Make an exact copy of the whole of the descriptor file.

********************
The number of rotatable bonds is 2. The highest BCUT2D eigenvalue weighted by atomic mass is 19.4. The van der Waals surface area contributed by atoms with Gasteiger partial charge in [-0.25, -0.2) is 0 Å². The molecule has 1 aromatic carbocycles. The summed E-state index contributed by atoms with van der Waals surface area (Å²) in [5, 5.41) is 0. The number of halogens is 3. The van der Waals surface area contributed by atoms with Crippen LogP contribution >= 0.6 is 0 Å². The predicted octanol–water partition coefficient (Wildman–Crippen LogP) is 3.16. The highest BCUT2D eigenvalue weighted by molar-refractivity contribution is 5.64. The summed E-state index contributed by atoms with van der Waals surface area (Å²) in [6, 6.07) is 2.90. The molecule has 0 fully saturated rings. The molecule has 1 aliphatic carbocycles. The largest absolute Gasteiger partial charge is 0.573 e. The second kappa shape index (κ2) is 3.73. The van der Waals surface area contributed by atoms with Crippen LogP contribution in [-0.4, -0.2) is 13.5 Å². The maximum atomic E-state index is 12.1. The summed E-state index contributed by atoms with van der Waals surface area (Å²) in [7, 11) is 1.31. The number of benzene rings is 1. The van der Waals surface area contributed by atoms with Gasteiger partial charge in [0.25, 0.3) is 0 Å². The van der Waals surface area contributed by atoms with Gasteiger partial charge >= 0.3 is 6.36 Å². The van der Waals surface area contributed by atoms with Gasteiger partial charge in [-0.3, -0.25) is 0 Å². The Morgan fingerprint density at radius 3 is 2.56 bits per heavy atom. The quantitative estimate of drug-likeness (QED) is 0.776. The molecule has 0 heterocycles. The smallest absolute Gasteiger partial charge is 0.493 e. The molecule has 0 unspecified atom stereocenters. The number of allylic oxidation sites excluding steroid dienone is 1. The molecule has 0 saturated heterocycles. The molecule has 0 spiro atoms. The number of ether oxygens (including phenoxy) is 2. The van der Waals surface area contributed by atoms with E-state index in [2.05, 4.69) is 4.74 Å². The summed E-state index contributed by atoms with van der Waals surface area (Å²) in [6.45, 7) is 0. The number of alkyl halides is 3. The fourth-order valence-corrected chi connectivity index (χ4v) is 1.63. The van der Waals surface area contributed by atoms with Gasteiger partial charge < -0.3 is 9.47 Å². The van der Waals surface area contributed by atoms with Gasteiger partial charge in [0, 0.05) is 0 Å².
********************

The number of rotatable bonds is 2. The highest BCUT2D eigenvalue weighted by atomic mass is 19.4. The van der Waals surface area contributed by atoms with Gasteiger partial charge in [-0.25, -0.2) is 0 Å². The molecule has 1 aromatic carbocycles. The summed E-state index contributed by atoms with van der Waals surface area (Å²) in [5, 5.41) is 0. The number of halogens is 3. The van der Waals surface area contributed by atoms with Crippen LogP contribution >= 0.6 is 0 Å². The predicted octanol–water partition coefficient (Wildman–Crippen LogP) is 3.16. The highest BCUT2D eigenvalue weighted by molar-refractivity contribution is 5.64. The summed E-state index contributed by atoms with van der Waals surface area (Å²) in [6, 6.07) is 2.90. The molecule has 0 fully saturated rings. The molecule has 1 aliphatic carbocycles. The largest absolute Gasteiger partial charge is 0.573 e. The second kappa shape index (κ2) is 3.73. The van der Waals surface area contributed by atoms with Crippen LogP contribution in [-0.4, -0.2) is 13.5 Å². The maximum atomic E-state index is 12.1. The summed E-state index contributed by atoms with van der Waals surface area (Å²) in [7, 11) is 1.31. The number of benzene rings is 1. The van der Waals surface area contributed by atoms with Gasteiger partial charge in [0.25, 0.3) is 0 Å². The van der Waals surface area contributed by atoms with Gasteiger partial charge >= 0.3 is 6.36 Å². The van der Waals surface area contributed by atoms with Gasteiger partial charge in [-0.3, -0.25) is 0 Å². The Morgan fingerprint density at radius 3 is 2.56 bits per heavy atom. The quantitative estimate of drug-likeness (QED) is 0.776. The molecule has 0 heterocycles. The smallest absolute Gasteiger partial charge is 0.493 e. The molecule has 0 unspecified atom stereocenters. The number of allylic oxidation sites excluding steroid dienone is 1. The molecule has 0 saturated heterocycles. The molecule has 0 spiro atoms. The number of ether oxygens (including phenoxy) is 2. The van der Waals surface area contributed by atoms with E-state index in [2.05, 4.69) is 4.74 Å². The summed E-state index contributed by atoms with van der Waals surface area (Å²) in [6.45, 7) is 0. The number of alkyl halides is 3. The fourth-order valence-corrected chi connectivity index (χ4v) is 1.63. The van der Waals surface area contributed by atoms with Gasteiger partial charge < -0.3 is 9.47 Å². The van der Waals surface area contributed by atoms with Gasteiger partial charge in [0, 0.05) is 0 Å².